Just wondering about this statement:
Sometimes verbs giving advice / order can be followed by an infinitive. In this case, "que" shouldn't be used.
I haven't worked that one out yet - would you be able to embellish the circumstances, please?
When we say that sometimes we can use the infinitive and give these examples:
Os animo a venir a mi fiesta.
I encourage you to come to my party.
Entonces, ¿me recomiendas probar ese restaurante chino.
So, do you recommend that I try that Chinese restaurant?
Os prohibo entrar en mi casa.
I forbid you to come into my house.
we mean that this same thing can be expressed using an infinitive instead of "que + subjunctive". It doesn't matter that the subject is different in the main and the dependent clause. So you can either say:
Os prohibo que entréis en mi casa.
But if you use "que", it needs to be followed by the subjunctive. The meaning doesn´t change.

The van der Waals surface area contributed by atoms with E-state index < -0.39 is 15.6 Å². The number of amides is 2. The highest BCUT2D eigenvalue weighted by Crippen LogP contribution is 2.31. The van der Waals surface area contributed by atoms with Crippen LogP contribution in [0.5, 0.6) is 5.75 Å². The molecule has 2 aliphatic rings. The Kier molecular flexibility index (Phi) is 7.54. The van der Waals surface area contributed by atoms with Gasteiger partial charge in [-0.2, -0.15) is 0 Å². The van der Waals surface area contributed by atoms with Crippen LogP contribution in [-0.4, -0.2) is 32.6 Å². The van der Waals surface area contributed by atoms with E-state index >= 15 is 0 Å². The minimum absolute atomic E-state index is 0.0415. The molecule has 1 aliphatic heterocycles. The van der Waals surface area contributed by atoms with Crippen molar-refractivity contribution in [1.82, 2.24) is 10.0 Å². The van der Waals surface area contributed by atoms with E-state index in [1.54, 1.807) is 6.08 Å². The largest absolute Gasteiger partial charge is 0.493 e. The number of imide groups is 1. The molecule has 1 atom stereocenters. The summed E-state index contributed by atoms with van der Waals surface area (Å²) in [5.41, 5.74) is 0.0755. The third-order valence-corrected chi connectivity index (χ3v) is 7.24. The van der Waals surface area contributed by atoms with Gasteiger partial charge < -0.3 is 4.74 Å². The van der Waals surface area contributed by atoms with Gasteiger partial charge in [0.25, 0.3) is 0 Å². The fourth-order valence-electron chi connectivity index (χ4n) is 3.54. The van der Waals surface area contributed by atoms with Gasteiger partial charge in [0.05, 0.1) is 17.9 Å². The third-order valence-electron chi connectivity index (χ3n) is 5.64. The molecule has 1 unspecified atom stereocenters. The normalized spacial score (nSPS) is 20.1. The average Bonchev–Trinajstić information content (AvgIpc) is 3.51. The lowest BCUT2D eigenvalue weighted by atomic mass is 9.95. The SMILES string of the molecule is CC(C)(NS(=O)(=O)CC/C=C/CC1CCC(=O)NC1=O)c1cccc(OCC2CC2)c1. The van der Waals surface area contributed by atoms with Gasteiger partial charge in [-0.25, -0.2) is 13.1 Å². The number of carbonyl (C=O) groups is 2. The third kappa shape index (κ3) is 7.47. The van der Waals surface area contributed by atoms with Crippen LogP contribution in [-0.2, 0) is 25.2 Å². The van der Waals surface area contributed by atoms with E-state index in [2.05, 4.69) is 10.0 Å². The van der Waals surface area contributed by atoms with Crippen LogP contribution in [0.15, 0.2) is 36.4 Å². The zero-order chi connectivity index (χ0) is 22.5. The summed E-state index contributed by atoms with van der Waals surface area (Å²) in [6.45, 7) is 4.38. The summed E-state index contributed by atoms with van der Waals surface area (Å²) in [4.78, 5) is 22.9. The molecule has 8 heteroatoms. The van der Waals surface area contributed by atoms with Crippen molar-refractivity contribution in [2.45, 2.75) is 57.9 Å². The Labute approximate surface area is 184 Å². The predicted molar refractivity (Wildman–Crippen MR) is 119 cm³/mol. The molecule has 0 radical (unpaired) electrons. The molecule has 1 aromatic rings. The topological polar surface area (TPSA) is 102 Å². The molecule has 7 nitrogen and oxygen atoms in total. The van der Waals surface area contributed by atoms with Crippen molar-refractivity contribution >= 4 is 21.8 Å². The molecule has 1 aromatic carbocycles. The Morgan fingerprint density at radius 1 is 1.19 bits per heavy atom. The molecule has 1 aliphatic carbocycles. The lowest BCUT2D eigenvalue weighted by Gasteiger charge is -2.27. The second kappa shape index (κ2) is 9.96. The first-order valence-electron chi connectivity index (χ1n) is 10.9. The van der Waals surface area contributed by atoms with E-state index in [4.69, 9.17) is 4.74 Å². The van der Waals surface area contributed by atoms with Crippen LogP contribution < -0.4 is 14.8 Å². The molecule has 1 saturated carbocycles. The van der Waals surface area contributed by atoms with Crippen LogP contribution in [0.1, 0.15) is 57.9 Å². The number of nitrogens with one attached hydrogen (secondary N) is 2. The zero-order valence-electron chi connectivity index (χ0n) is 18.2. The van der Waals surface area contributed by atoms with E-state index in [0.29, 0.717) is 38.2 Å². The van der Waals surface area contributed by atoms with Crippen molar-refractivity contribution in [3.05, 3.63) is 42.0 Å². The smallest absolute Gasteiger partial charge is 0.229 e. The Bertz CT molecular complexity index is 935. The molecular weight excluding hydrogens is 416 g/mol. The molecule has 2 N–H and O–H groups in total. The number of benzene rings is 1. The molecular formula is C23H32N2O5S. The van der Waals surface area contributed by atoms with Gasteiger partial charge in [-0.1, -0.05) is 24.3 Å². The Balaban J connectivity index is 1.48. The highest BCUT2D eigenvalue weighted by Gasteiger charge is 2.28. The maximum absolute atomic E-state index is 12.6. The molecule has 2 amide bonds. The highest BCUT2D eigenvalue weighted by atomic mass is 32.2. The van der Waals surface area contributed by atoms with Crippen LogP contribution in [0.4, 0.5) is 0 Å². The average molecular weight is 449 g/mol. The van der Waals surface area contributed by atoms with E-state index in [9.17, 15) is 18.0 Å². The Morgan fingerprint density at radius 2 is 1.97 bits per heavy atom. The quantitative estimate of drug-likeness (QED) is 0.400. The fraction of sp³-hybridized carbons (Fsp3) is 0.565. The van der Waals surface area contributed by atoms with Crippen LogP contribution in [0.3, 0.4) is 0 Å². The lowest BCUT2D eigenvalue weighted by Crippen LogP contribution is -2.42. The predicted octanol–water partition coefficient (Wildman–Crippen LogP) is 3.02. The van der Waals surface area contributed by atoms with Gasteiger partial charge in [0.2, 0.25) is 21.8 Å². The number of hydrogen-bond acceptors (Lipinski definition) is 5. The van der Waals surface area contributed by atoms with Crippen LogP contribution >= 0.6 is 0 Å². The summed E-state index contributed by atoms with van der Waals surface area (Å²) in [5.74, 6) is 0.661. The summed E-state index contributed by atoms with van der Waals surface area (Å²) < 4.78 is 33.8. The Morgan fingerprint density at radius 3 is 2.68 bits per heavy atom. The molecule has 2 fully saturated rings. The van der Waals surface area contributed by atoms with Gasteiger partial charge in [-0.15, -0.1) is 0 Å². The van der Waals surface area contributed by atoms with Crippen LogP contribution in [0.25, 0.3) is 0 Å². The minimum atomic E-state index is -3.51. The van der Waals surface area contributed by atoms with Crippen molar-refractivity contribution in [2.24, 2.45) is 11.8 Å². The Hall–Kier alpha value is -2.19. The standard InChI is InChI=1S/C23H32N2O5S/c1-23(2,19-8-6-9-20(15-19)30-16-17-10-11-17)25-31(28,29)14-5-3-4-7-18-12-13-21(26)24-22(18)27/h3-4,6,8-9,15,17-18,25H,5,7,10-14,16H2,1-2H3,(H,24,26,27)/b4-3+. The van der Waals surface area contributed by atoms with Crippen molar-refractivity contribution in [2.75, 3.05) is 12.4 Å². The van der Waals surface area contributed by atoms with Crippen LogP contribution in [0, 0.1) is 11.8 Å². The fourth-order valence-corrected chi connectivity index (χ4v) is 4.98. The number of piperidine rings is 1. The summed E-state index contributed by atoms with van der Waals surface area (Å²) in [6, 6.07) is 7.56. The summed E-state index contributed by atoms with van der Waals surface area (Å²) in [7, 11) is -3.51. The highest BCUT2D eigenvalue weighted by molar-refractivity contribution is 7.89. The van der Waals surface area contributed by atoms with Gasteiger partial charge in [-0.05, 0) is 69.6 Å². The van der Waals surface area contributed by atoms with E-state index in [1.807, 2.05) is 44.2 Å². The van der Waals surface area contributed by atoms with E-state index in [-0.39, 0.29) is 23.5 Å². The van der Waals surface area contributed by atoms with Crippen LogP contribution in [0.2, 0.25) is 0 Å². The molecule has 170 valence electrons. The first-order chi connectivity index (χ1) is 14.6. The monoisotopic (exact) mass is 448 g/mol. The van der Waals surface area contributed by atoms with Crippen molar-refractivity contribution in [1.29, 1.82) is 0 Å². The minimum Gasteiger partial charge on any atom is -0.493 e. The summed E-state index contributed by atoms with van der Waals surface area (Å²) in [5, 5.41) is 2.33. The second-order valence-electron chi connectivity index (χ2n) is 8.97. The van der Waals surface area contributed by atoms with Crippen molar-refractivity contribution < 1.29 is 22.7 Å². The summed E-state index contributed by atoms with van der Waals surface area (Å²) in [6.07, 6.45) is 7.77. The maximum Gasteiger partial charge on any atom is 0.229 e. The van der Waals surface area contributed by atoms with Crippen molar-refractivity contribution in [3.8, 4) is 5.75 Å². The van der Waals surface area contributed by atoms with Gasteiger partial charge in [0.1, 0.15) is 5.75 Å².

This statement in the lesson may help to answer your question:
"Notice how most of these have a direct or indirect object indicating the person receiving the order, request, suggestion or encouragement (me, te, nos, le...)" ...
i.e., it seems to me that in order to use the infinitive, there should be a direct object pronoun - to make it clear to whom the request/suggestion is being directed.
An example, in this lesson, of a sentence with no such pronoun is: "Necesito que traigas esas cajas" - and it is obviously insufficient and unhelpful to replace this by: Necesito traer esas cajas".
Thanks David, that's more what I was driving at. Cheers,
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